Cinema odor research, IG nobel 2021 prize for chemistry, reveals that we can identify the type of film being shown by analyzing the miasmas of the audience in the theater.
The response of the human body to certain stimuli from the outside world is a rather complex phenomenon, which the scientific community generically calls "emotional reaction analysis".
This is the kind of research that identifies and analyzes the reactions of humans to certain emotions, for example those procured by viewing a particular photograph or listening to a sound that is either completely familiar or, on the contrary, completely unfamiliar.
The last frontier of the analysis of the emotional reaction - at least according to the judging committee that every year awards the IG nobel prizes to the strangest researches of the year - is that of the study of the smells emitted by the spectators in the cinemas, which are believed to define the nature of the film shown.
The Study of Volatile Organic Compounds
The study, developed starting in 2015 by a team of researchers from the Johann Gutenberg University of Mainz, bears a rather telling title: "Analysis of Cinema Data: The Smell of Fear".
The scientists start with a couple of fundamental questions, which the study incredibly manages to give a rather structured answer to: do humans communicate through the emission of odors, like other mammals? And if they do, what do the odors emitted mean to communicate?
The answer comes from the analysis of so-called VOCs, the volatile organic compounds emitted by humans. VOCs, in fact, encompass a plethora of chemical compounds, from paint thinners to liquid hydrocarbons, all of which share a high volatility - a characteristic that is also inherent in the fumes and miasmas produced by humans, from perspiration onwards.
In all of this, the cinema immediately seemed like an ideal context for the study: "it's a closed box, so it's completely controllable," says Jörg Wicker, one of the authors of the study.
In cinemas, moreover, there are generally many people exposed to the same visual stimuli at the same time, and they are enclosed in a fairly small space.
Our odor reveals film content
The research reveals that human volatile emissions recorded inside movie theaters are linked "to the semantic content of the films shown".
The experiment involved a multiplex for a duration of 4 weeks, during which the odors emitted by more than 9 thousand spectators, who watched six different films, were analyzed.
To better narrow the scope of the research to easily recognizable emotions, the researchers selected six films in total: Peter Jackson's "The Hobbit," "Hunger Games: The Girl on Fire" and "Machete," plus two family comedies and a horror film, "The Marked Ones."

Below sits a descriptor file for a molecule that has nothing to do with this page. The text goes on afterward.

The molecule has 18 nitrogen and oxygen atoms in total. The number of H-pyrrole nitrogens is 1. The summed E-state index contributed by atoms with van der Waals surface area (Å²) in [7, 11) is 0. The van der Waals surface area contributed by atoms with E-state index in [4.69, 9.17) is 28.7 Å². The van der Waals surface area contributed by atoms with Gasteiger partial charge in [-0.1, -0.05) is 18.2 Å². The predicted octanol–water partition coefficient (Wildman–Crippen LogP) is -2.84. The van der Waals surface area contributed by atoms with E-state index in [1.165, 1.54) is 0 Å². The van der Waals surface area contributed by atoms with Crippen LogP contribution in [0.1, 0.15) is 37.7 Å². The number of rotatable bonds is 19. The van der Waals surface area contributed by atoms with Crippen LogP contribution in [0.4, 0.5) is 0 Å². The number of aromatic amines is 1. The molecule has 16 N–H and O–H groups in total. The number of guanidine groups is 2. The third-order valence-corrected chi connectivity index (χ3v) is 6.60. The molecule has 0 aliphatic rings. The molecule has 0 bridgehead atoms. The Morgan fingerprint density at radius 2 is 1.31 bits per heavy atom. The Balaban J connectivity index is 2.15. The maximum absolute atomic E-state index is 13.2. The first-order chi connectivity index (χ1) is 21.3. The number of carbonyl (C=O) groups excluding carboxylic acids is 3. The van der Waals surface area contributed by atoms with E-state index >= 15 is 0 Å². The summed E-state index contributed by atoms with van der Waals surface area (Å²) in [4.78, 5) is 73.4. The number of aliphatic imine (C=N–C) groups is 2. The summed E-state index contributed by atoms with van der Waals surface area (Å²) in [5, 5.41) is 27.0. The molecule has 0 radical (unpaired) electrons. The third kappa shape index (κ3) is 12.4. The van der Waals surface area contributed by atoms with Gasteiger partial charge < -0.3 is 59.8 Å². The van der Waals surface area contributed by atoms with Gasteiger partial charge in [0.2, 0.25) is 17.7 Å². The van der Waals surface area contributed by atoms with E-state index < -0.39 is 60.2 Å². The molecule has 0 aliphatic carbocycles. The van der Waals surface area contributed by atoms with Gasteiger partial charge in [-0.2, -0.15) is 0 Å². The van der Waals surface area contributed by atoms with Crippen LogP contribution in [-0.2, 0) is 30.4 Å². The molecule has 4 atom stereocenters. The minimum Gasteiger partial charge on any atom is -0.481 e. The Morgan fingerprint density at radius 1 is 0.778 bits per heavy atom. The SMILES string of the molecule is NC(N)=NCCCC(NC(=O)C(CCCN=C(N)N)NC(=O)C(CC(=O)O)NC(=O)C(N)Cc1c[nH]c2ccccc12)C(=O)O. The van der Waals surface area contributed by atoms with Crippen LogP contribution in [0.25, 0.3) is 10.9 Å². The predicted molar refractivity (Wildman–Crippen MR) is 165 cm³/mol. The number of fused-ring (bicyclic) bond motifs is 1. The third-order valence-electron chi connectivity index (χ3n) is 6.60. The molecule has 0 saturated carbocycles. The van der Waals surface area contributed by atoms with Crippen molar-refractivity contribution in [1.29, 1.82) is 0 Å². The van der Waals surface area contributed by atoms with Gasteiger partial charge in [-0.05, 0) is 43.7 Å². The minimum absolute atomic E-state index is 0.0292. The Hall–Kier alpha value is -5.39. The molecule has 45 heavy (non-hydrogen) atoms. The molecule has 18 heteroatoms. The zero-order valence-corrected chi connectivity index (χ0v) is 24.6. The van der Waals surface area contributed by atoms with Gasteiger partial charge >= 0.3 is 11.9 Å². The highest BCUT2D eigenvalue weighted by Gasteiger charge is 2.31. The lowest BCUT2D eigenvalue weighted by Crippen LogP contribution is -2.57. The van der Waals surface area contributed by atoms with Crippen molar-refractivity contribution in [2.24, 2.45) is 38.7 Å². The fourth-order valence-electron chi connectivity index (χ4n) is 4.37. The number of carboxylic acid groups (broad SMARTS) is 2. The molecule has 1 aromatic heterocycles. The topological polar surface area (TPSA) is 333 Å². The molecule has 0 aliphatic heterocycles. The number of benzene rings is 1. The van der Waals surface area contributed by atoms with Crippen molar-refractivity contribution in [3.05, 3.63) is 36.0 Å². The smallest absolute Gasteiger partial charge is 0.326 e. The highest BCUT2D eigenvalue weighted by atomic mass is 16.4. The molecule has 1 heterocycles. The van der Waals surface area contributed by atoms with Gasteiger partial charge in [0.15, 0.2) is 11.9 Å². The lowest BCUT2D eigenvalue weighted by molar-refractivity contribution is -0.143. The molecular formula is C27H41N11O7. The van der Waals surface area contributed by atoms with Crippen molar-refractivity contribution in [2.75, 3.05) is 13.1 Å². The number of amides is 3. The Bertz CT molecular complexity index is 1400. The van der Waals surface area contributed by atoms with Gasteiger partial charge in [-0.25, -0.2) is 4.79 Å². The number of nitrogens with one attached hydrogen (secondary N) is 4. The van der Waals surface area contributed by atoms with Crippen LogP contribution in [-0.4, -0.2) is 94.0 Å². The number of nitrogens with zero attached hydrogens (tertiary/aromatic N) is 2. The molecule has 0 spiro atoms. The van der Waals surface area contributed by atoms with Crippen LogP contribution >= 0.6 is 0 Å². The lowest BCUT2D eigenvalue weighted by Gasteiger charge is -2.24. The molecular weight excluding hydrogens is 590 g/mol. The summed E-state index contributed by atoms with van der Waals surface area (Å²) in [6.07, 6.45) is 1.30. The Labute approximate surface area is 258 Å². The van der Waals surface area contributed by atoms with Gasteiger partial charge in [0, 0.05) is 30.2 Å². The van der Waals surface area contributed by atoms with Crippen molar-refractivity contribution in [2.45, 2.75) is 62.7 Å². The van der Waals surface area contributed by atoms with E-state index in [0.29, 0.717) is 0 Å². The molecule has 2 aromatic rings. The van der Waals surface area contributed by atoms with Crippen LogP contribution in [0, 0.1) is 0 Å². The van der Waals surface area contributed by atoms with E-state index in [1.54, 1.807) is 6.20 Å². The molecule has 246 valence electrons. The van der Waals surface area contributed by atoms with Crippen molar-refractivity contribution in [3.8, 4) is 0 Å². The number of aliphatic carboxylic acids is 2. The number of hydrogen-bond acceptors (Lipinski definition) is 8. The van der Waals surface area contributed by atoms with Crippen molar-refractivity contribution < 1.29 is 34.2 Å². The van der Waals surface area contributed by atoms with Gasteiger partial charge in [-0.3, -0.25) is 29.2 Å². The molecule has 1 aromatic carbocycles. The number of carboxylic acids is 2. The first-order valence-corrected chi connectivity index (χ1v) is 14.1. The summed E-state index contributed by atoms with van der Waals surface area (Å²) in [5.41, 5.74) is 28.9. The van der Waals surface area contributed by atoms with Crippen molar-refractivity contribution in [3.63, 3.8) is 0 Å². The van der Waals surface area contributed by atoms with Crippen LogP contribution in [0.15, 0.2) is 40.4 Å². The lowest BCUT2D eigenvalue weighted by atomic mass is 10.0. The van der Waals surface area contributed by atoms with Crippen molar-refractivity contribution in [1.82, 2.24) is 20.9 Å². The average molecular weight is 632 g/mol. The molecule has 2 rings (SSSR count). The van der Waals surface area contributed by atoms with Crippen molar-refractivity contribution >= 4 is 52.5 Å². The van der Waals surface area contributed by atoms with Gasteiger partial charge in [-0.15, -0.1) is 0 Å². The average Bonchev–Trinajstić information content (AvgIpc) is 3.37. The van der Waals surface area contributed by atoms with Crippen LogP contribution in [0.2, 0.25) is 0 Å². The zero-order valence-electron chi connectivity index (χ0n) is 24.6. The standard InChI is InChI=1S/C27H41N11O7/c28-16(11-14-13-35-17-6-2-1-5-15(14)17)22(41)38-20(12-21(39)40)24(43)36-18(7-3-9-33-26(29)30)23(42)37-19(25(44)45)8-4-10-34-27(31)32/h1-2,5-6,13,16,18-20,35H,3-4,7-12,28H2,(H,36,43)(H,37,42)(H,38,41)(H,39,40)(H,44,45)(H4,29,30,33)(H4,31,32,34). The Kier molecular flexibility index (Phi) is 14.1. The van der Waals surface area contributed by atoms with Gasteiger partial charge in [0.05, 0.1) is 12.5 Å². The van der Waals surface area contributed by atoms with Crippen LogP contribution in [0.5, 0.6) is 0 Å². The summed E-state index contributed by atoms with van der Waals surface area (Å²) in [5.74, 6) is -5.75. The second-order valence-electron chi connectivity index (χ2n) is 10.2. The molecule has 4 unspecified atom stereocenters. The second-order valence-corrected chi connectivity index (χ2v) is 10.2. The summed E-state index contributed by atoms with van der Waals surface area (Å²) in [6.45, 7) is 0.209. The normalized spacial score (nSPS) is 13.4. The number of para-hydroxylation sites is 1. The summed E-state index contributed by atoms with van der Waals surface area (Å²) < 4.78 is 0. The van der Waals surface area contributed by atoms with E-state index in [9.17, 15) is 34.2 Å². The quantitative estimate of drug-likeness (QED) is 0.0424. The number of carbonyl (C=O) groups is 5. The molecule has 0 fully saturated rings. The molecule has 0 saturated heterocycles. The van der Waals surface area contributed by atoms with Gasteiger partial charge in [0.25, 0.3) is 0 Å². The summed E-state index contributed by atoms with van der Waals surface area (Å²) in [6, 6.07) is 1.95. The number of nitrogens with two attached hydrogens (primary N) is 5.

Well, the results of the curious research are astounding: the scientists found that certain VOCs become predominant based on the type of scenes the film offers to the movie theater audience.
Blood and violence-laden scenes, for example, had high emissions of ammonia, which makes perfect sense since ammonia is also found in sweat - a typical human reaction to anxiety and stress, including visual stress.
In addition to ammonia, audiences subjected to horror and bloody scenes emit a lot of acetone, a compound that is generally associated with physical activity and anxiety.
In front of the comedies and good feelings, there was a predominance of formaldehyde: the data, explain the scientists, is more than compatible with healthy laughter in the hall, because formaldehyde is known to be one of the "pollutants" most present in the human body, due to the natural decay of artifacts and buildings that employ it.
Suspense or particularly romantic images, on the other hand, are associated with the emission of isoprene, a VOC similar to acetone, connected to the excitement of physical movement and the archaic urge to escape.
A comical touch to the research, which definitely deserved the IG nobel, is given by the analysis of the scenes that presented accidents: the emission most present inside the room is that of siloxanes, absolutely not present inside the human body. "It would seem to make no sense" admit the scientists, until you realize that siloxanes are present in a large amount of cosmetics and shampoos.
Facing an accident on the screen, explain the researchers, "viewers tend to get hot and therefore undress", releasing into the air the residues of creams, cosmetics and perfumes.